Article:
Arthur Tilleard COMINGS, Plaintiff and Appellant, v. The STATE BOARD OF EDUCATION of the State of California, Defendant and Respondent.
JEFFERSON UNION HIGH SCHOOL DISTRICT, Plaintiff and Respondent, v. Selwyn JONES, Defendant and Appellant.
Although these appeals have reached us from different procedural sequences, we consider them together because of the questions common to both: whether, and upon what evidence, a public school teacher may be subjected to administrative penalties after he has been arrested and convicted upon a charge of possession of marijuana.
The Comings Appeal (1 Civil 29298): Facts
For several years prior to 1969, appellant Arthur Tilleard Comings held certain certification documents issued by respondent State Board of Education (hereinafter ‘the board’) pursuant to the Education Code and to Title V of the California Administrative Code. The documents included a general elementary teaching credential which authorized Comings to serve as a teacher in any public elementary school, or in grades 7 or 8 of any junior high school, in California. An accusation was filed with the board on August 21, 1968, alleging that Comings had been in possession of marijuana in San Diego on February 23, 1967; that he had consequently been arrested and convicted on a charge of violating Health and Safety Code section 11530; and that his certification documents should be revoked because he had thereby committed ‘acts involving immoral and unprofessional conduct,’ ‘acts demonstrating his unfitness for service: and ‘an act or acts involving moral turpitude.’
Comings demanded and received an administrative hearing, which was conducted pursuant to the Administrative Procedure Act. (Ed.Code, s 13203; Gov.Code, s 11500 et seq.) He appeared at the hearing through counsel only. No testimony was presented at the hearing, but opposing counsel (1) stipulated to the introduction of the evidence received at Comings' preliminary examination on the marijuana charge,1 and of the minute-order record of his plea of guilty thereto in the Superior Court of San Diego County; and (2) stipulated that he was subsequently convicted on the charge in that court, and was granted probation.2 None of the foregoing evidence was disputed, nor is it disputed on Comings' appeal: no other evidence was received at the hearing.
The hearing officer proposed, and the board adopted, a decision revoking Comings' certification documents pursuant to Education Code sections 13202 and 13129,3 which were cited in the decision. Comings thereupon sought a writ of mandate, in the Superior Court of the City and County of San Francisco, to compel the board to set aside its decision and to reinstate his certification documents. The cause was apparently submitted on the pleadings and the administrative record, without the introduction of any evidence. The superior court denied Comings' petition by minute order,4 from which he appeals.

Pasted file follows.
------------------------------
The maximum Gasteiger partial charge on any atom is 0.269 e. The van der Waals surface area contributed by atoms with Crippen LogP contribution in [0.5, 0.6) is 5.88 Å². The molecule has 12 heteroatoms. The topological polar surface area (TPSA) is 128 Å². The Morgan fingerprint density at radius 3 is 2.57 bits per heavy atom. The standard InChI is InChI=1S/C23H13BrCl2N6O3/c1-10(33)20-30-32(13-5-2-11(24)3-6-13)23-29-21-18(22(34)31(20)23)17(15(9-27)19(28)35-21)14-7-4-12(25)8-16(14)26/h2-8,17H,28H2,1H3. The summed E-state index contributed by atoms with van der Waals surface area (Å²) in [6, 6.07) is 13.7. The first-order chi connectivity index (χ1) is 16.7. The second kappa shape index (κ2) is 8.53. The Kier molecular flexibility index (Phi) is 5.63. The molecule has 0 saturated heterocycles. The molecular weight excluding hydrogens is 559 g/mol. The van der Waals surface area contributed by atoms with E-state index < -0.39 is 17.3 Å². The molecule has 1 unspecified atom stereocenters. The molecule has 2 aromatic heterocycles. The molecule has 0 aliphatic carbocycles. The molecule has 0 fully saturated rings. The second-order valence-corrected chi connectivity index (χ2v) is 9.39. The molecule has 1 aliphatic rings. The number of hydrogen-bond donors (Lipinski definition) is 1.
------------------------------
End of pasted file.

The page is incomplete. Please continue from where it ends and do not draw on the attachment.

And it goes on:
The Jones Appeal (1 Civil 29573): Facts
In and prior to 1969, appellant Selwyn Jones was a permanent, certificated employee of respondent Jefferson Union High School District, and taught in the art department of Westmoor High School in Daly City, San Mateo County. On August 22, 1969, while visiting Hawaii, Jones was arrested and charged with possession of marijuana in violation of the laws of that state. Pursuant to his plea of nolo contendere, he was thereafter convicted as charged, and granted probation and fined, in the Circuit Court of the Fifth District of Hawaii.
After Jones' return to Westmoor High School in the fall of 1969, respondent school district's superintendent filed, with respondent district's governing board and pursuant to Education Code section 13404, a written statement of charges against him.5
The board commenced administrative proceedings directed to Jones' immediate suspension and dismissal. (Ed.Code, s 13408 et seq.) When he demanded a hearing, the board by resolution authorized the San Mateo County District Attorney to file an action for Jones' dismissal. (Id., s 13412, subd. (b).) The district attorney commenced such action in the Superior Court of San Mateo County on November 10, 1969, alleging the above-recited sequence in the ‘Complaint for Dismissal.’ Jones having answered the complaint, the cause was tried before the court sitting without a jury. As plaintiff at the trial, respondent school district introduced testimony by Dennis Higashi and Margaret Riggs. Higashi, an officer in the police department of the County of Kauai, Hawaii, testified to the circumstances surrounding Jones' arrest, in which he (Higashi) had participated.6